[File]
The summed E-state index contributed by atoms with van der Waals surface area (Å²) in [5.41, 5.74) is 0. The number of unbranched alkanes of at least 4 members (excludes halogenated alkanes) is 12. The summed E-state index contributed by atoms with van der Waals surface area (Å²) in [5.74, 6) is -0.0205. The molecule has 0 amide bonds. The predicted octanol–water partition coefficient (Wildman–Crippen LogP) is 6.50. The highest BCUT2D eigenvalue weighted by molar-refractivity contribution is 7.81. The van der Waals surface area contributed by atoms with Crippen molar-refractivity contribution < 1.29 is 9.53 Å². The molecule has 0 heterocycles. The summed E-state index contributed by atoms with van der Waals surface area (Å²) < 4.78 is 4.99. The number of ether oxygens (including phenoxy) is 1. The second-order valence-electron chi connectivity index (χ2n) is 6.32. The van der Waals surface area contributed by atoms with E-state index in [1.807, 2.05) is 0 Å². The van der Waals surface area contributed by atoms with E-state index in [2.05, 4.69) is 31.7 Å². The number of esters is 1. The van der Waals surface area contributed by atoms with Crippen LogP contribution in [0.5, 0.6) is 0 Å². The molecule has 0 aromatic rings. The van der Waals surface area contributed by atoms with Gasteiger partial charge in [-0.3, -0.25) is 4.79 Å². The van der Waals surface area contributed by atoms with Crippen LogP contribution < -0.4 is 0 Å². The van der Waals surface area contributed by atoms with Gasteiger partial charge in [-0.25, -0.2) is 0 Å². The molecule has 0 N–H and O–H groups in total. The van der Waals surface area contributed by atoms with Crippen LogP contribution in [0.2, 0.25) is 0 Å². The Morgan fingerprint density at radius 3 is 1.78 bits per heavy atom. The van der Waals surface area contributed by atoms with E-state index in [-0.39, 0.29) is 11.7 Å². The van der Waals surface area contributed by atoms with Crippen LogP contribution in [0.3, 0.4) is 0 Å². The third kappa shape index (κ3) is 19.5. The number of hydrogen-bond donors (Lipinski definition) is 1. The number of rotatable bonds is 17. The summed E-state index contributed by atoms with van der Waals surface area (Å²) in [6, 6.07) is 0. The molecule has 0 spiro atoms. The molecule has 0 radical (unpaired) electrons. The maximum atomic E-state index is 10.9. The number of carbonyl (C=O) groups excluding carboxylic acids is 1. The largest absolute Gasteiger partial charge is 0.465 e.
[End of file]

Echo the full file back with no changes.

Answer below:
The summed E-state index contributed by atoms with van der Waals surface area (Å²) in [5.41, 5.74) is 0. The number of unbranched alkanes of at least 4 members (excludes halogenated alkanes) is 12. The summed E-state index contributed by atoms with van der Waals surface area (Å²) in [5.74, 6) is -0.0205. The molecule has 0 amide bonds. The predicted octanol–water partition coefficient (Wildman–Crippen LogP) is 6.50. The highest BCUT2D eigenvalue weighted by molar-refractivity contribution is 7.81. The van der Waals surface area contributed by atoms with Crippen molar-refractivity contribution < 1.29 is 9.53 Å². The molecule has 0 heterocycles. The summed E-state index contributed by atoms with van der Waals surface area (Å²) < 4.78 is 4.99. The number of ether oxygens (including phenoxy) is 1. The second-order valence-electron chi connectivity index (χ2n) is 6.32. The van der Waals surface area contributed by atoms with E-state index in [1.807, 2.05) is 0 Å². The van der Waals surface area contributed by atoms with E-state index in [2.05, 4.69) is 31.7 Å². The number of esters is 1. The van der Waals surface area contributed by atoms with Crippen LogP contribution in [0.5, 0.6) is 0 Å². The molecule has 0 aromatic rings. The van der Waals surface area contributed by atoms with Gasteiger partial charge in [-0.3, -0.25) is 4.79 Å². The van der Waals surface area contributed by atoms with Crippen LogP contribution < -0.4 is 0 Å². The van der Waals surface area contributed by atoms with Gasteiger partial charge in [-0.25, -0.2) is 0 Å². The molecule has 0 N–H and O–H groups in total. The van der Waals surface area contributed by atoms with Crippen LogP contribution in [0.2, 0.25) is 0 Å². The Morgan fingerprint density at radius 3 is 1.78 bits per heavy atom. The van der Waals surface area contributed by atoms with E-state index in [-0.39, 0.29) is 11.7 Å². The van der Waals surface area contributed by atoms with Crippen LogP contribution in [0.3, 0.4) is 0 Å². The third kappa shape index (κ3) is 19.5. The number of hydrogen-bond donors (Lipinski definition) is 1. The number of rotatable bonds is 17. The summed E-state index contributed by atoms with van der Waals surface area (Å²) in [6, 6.07) is 0. The molecule has 0 spiro atoms. The molecule has 0 radical (unpaired) electrons. The maximum atomic E-state index is 10.9. The number of carbonyl (C=O) groups excluding carboxylic acids is 1. The largest absolute Gasteiger partial charge is 0.465 e.